Dennis Boyle is a gizmo maniac.
Boyle brings eleven digital organizers to our meeting-all devices he has used himself over the years, beginning with the Apple Newton and ending with the Handspring Visor, a digital organizer complete with a camera add-on that Boyle helped to design himself. He gleefully takes my picture with it, entering my likeness into his digital contact list. “It’s handy,” he says, a bit defensively. “Now I can look you up, see the picture, remember who you are.” He and Rickson Sun, who also takes part in our interview, are 20-year veterans at Ideo, the award-winning design organization in Palo Alto, CA. Talking about the future of gizmos gets them energized.
Sun leaps up from his chair and begins to write words on the whiteboard in one of Ideo’s conference rooms: coins, watch, pen, keys, phone, wallet. Under wallet he writes currency, receipts, photos, credit cards.
“Okay, what do we carry today?” he says. “Things that identify us. Things that give us access. Things that let us communicate.” He begins to draw circles grouping some of the words together. “You can already see how some of these things can be combined or replaced.” The things Sun groups together are logically related: a wallet, for example, could be replaced by a digital organizer, with credit cards and receipts and photos stored digitally on the same device. “Keys could go away with biometrics,” Sun adds, referring to technology that can verify an individual’s identity using physical characteristics such as fingerprints. Coins could be replaced by an electronic barter system that automatically keeps track of your funds and offers on-the-spot discounts. Compared with Sun’s groupings, combinations such as phones with FM radios (a concept currently being touted by Nokia) seem downright silly.
On the communications side, Sun assumes that some number of people will inevitably want to fold voice and data communications into a handy package. “Voice and e-mail and instant messaging all serve related needs,” he says. “Giving people access to all of them while still allowing them to get up and walk around is very empowering.”
Right now, though, it’s hard to find all of these functions in one package. The BlackBerry two-way pager from Waterloo, Ontario-based Research in Motion, for example, offers e-mail and instant-messaging services but no voice communications. Cell phones carry voice signals but very limited data. A gaggle of handheld designers are now racing to provide a convenient way to integrate all three functions.
Whatever the designers come up with, Boyle and Sun (like Nielsen) bring up almost immediately how important it is to give people a consistent, predictable outcome-some reaction to an action that will happen every time, without question. Yet from the advent in 1989 of GRiDPad, the first pen-based tablet computer, to Bill Gates’s keynote speech at Comdex last November, there has been a collective conviction among computer companies that handwriting recognition will replace the keyboard. Ideo itself worked on the GRiDPad and many other pen-based devices that were beautifully designed yet utterly inappropriate for sending e-mail messages. Then came the BlackBerry-no bulkier than a remote control for a garage door opener, yet equipped with a curved qwerty keyboard that allows thumb typing at up to 30 words per minute. “No one had ever gotten around how to make the keyboard small enough,” says Boyle, “until someone figured out, okay, if you’re going to be all thumbs with these things, then so be it.” The BlackBerry’s easy-to-use interface has helped make it into a cult item among gearheads-and the new standard for wireless e-mail and paging.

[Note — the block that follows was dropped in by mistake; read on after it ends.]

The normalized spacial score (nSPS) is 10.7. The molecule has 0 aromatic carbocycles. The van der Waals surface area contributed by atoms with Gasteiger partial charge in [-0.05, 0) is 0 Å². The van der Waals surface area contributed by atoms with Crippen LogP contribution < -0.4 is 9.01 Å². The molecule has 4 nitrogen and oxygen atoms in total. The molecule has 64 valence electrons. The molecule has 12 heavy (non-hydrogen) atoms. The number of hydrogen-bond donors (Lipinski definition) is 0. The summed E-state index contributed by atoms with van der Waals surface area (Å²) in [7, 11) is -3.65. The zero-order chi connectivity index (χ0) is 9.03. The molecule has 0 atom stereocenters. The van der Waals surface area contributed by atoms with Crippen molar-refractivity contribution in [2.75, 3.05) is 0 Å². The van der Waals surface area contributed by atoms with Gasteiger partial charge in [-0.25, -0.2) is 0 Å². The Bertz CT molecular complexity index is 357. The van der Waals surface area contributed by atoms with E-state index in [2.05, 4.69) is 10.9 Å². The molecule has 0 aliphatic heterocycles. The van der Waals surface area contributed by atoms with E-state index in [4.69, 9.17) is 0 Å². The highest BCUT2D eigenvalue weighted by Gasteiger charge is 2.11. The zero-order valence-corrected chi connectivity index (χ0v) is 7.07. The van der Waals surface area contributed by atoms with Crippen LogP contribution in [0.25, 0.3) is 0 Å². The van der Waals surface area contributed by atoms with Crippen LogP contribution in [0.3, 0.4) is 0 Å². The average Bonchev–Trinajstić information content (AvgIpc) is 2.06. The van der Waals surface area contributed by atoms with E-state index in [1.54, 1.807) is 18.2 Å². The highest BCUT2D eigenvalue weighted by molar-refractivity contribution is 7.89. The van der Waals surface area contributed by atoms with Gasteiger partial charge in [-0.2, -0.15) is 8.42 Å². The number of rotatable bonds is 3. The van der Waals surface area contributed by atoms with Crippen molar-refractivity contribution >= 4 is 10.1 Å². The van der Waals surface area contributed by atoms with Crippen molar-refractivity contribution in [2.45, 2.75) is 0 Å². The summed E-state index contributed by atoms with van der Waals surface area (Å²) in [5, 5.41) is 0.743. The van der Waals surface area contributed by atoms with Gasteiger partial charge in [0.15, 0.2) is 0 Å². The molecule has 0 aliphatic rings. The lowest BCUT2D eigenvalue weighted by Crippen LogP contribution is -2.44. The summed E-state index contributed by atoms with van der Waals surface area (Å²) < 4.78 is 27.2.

While Ideo missed the thumb keyboard, it does have a record of ferreting out solutions that resolve equally contradictory goals. Take, for instance, Ideo’s concept design for a future laptop computer. As engineers have learned how to squeeze more computing power and longer-lasting batteries into smaller and smaller spaces, Sun and Rickson observe, designers have been able to make laptops lighter and more portable. But this added convenience has often come at the cost of durability, which is why anyone who drops a state-of-the-art laptop on airport linoleum may discover that it’s damaged beyond repair. Ideo’s futuristic concept of the laptop, by contrast, will be both more portable and more durable: a metal tube from which screen and keyboard roll out like window shades.
What other considerations does Ideo take into account when designing a handheld product? One big one is that people value their acquired skills, no matter how ergonomically dysfunctional. This means they want their phones to look like phones. “Whether it’s a good thing or not, some people are used to holding phones with their neck and walking around changing diapers or typing,” says Sun. “It’s a highly evolved skill. You don’t want to take those kinds of things away from people.”
Again, disingenuously straightforward observations. Make things that always do what people expect them to. Build them to make these things easier rather than more complicated. Make them look and feel familiar.
Three simple ideas, but they rule out so much of what is envisioned for our digital future. Like that typing-in-thin-air keyboard. Gone as well are pen-based tablets, no matter how much Bill Gates tells me I want one. I flash on an image of myself at next year’s Comdex, walking past rows of now empty booths, each company’s innovations done in by their inability to provide an answer to one fundamental question: “What do people want?”